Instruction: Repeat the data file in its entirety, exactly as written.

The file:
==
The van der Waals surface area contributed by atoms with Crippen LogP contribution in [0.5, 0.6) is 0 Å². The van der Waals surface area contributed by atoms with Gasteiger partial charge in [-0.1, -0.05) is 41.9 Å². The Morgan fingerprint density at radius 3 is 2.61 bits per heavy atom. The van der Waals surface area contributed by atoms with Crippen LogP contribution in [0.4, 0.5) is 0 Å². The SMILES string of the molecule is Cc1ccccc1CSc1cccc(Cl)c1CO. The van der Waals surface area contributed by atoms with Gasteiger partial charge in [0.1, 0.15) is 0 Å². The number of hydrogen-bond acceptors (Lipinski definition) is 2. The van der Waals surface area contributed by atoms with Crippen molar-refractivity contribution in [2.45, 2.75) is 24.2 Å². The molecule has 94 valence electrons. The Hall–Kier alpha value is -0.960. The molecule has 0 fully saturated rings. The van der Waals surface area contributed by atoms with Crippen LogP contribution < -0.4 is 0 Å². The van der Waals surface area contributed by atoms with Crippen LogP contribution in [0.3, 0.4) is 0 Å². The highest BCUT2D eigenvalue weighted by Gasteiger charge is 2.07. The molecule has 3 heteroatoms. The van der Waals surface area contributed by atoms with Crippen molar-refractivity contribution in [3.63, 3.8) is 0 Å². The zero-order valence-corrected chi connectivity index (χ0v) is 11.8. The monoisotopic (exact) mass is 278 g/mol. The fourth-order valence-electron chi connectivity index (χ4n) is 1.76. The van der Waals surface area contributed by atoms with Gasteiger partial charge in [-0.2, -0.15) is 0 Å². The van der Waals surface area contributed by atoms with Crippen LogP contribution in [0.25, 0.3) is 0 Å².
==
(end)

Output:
The van der Waals surface area contributed by atoms with Crippen LogP contribution in [0.5, 0.6) is 0 Å². The van der Waals surface area contributed by atoms with Gasteiger partial charge in [-0.1, -0.05) is 41.9 Å². The Morgan fingerprint density at radius 3 is 2.61 bits per heavy atom. The van der Waals surface area contributed by atoms with Crippen LogP contribution in [0.4, 0.5) is 0 Å². The SMILES string of the molecule is Cc1ccccc1CSc1cccc(Cl)c1CO. The van der Waals surface area contributed by atoms with Gasteiger partial charge in [0.1, 0.15) is 0 Å². The number of hydrogen-bond acceptors (Lipinski definition) is 2. The van der Waals surface area contributed by atoms with Crippen molar-refractivity contribution in [2.45, 2.75) is 24.2 Å². The molecule has 94 valence electrons. The Hall–Kier alpha value is -0.960. The molecule has 0 fully saturated rings. The van der Waals surface area contributed by atoms with Crippen LogP contribution < -0.4 is 0 Å². The van der Waals surface area contributed by atoms with Crippen LogP contribution in [0.3, 0.4) is 0 Å². The highest BCUT2D eigenvalue weighted by Gasteiger charge is 2.07. The molecule has 3 heteroatoms. The van der Waals surface area contributed by atoms with Crippen molar-refractivity contribution in [3.63, 3.8) is 0 Å². The zero-order valence-corrected chi connectivity index (χ0v) is 11.8. The monoisotopic (exact) mass is 278 g/mol. The fourth-order valence-electron chi connectivity index (χ4n) is 1.76. The van der Waals surface area contributed by atoms with Gasteiger partial charge in [-0.2, -0.15) is 0 Å². The van der Waals surface area contributed by atoms with Crippen LogP contribution in [0.25, 0.3) is 0 Å².